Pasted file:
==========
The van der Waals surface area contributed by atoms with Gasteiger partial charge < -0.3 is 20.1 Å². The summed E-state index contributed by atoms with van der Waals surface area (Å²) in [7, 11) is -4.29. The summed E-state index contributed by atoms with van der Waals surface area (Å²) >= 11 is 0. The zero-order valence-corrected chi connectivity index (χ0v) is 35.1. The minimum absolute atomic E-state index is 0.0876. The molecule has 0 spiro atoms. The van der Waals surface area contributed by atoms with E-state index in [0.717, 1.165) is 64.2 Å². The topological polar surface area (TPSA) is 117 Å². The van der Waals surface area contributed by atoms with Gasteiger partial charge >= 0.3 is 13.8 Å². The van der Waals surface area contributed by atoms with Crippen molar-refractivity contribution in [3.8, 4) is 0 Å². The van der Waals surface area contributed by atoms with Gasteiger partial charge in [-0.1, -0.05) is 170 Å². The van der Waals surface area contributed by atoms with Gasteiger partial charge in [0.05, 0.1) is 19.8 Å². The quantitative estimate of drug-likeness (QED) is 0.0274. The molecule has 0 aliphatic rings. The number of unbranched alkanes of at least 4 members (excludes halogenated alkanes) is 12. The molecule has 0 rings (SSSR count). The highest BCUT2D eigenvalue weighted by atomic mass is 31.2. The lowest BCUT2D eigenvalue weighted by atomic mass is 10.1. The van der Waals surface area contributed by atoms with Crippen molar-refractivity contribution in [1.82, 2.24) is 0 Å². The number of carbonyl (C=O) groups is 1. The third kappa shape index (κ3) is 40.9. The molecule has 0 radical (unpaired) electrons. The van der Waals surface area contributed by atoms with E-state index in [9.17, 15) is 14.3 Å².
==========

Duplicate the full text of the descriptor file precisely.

The van der Waals surface area contributed by atoms with Gasteiger partial charge < -0.3 is 20.1 Å². The summed E-state index contributed by atoms with van der Waals surface area (Å²) in [7, 11) is -4.29. The summed E-state index contributed by atoms with van der Waals surface area (Å²) >= 11 is 0. The zero-order valence-corrected chi connectivity index (χ0v) is 35.1. The minimum absolute atomic E-state index is 0.0876. The molecule has 0 spiro atoms. The van der Waals surface area contributed by atoms with E-state index in [0.717, 1.165) is 64.2 Å². The topological polar surface area (TPSA) is 117 Å². The van der Waals surface area contributed by atoms with Gasteiger partial charge >= 0.3 is 13.8 Å². The van der Waals surface area contributed by atoms with Crippen molar-refractivity contribution in [3.8, 4) is 0 Å². The van der Waals surface area contributed by atoms with Gasteiger partial charge in [-0.1, -0.05) is 170 Å². The van der Waals surface area contributed by atoms with Gasteiger partial charge in [0.05, 0.1) is 19.8 Å². The quantitative estimate of drug-likeness (QED) is 0.0274. The molecule has 0 aliphatic rings. The number of unbranched alkanes of at least 4 members (excludes halogenated alkanes) is 12. The molecule has 0 rings (SSSR count). The highest BCUT2D eigenvalue weighted by atomic mass is 31.2. The lowest BCUT2D eigenvalue weighted by atomic mass is 10.1. The van der Waals surface area contributed by atoms with Crippen molar-refractivity contribution in [1.82, 2.24) is 0 Å². The number of carbonyl (C=O) groups is 1. The third kappa shape index (κ3) is 40.9. The molecule has 0 radical (unpaired) electrons. The van der Waals surface area contributed by atoms with E-state index in [9.17, 15) is 14.3 Å².